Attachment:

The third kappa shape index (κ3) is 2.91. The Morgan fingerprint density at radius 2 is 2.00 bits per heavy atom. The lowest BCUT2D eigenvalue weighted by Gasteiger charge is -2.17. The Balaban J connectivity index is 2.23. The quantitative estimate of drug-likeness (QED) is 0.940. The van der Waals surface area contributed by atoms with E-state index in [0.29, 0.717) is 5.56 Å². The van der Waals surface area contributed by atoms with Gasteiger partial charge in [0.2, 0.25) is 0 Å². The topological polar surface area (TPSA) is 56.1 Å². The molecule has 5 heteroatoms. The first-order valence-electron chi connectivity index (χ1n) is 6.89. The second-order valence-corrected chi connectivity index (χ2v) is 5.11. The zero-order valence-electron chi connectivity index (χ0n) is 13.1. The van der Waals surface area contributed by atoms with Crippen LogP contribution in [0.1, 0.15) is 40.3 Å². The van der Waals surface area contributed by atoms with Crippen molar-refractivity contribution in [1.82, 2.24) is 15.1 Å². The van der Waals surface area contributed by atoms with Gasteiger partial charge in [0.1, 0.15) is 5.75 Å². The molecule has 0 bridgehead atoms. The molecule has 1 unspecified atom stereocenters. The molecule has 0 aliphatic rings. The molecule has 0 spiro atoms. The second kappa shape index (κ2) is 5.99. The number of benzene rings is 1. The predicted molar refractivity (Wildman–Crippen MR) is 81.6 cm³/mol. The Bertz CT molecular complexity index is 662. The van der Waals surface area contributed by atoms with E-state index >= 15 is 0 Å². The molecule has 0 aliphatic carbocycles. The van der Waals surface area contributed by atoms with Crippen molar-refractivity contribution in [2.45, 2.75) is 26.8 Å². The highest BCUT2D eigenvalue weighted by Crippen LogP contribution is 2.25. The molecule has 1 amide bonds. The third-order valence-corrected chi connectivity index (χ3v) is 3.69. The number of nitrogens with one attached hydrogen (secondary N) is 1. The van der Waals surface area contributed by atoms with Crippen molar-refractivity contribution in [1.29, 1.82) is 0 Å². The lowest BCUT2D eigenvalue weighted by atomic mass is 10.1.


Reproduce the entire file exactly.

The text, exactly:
The third kappa shape index (κ3) is 2.91. The Morgan fingerprint density at radius 2 is 2.00 bits per heavy atom. The lowest BCUT2D eigenvalue weighted by Gasteiger charge is -2.17. The Balaban J connectivity index is 2.23. The quantitative estimate of drug-likeness (QED) is 0.940. The van der Waals surface area contributed by atoms with E-state index in [0.29, 0.717) is 5.56 Å². The van der Waals surface area contributed by atoms with Gasteiger partial charge in [0.2, 0.25) is 0 Å². The topological polar surface area (TPSA) is 56.1 Å². The molecule has 5 heteroatoms. The first-order valence-electron chi connectivity index (χ1n) is 6.89. The second-order valence-corrected chi connectivity index (χ2v) is 5.11. The zero-order valence-electron chi connectivity index (χ0n) is 13.1. The van der Waals surface area contributed by atoms with Crippen LogP contribution in [0.1, 0.15) is 40.3 Å². The van der Waals surface area contributed by atoms with Crippen molar-refractivity contribution in [1.82, 2.24) is 15.1 Å². The van der Waals surface area contributed by atoms with Gasteiger partial charge in [0.1, 0.15) is 5.75 Å². The molecule has 0 bridgehead atoms. The molecule has 1 unspecified atom stereocenters. The molecule has 0 aliphatic rings. The molecule has 0 spiro atoms. The second kappa shape index (κ2) is 5.99. The number of benzene rings is 1. The predicted molar refractivity (Wildman–Crippen MR) is 81.6 cm³/mol. The Bertz CT molecular complexity index is 662. The van der Waals surface area contributed by atoms with E-state index >= 15 is 0 Å². The molecule has 0 aliphatic carbocycles. The van der Waals surface area contributed by atoms with Crippen molar-refractivity contribution in [2.45, 2.75) is 26.8 Å². The highest BCUT2D eigenvalue weighted by Crippen LogP contribution is 2.25. The molecule has 1 amide bonds. The third-order valence-corrected chi connectivity index (χ3v) is 3.69. The number of nitrogens with one attached hydrogen (secondary N) is 1. The van der Waals surface area contributed by atoms with Crippen molar-refractivity contribution in [1.29, 1.82) is 0 Å². The lowest BCUT2D eigenvalue weighted by atomic mass is 10.1.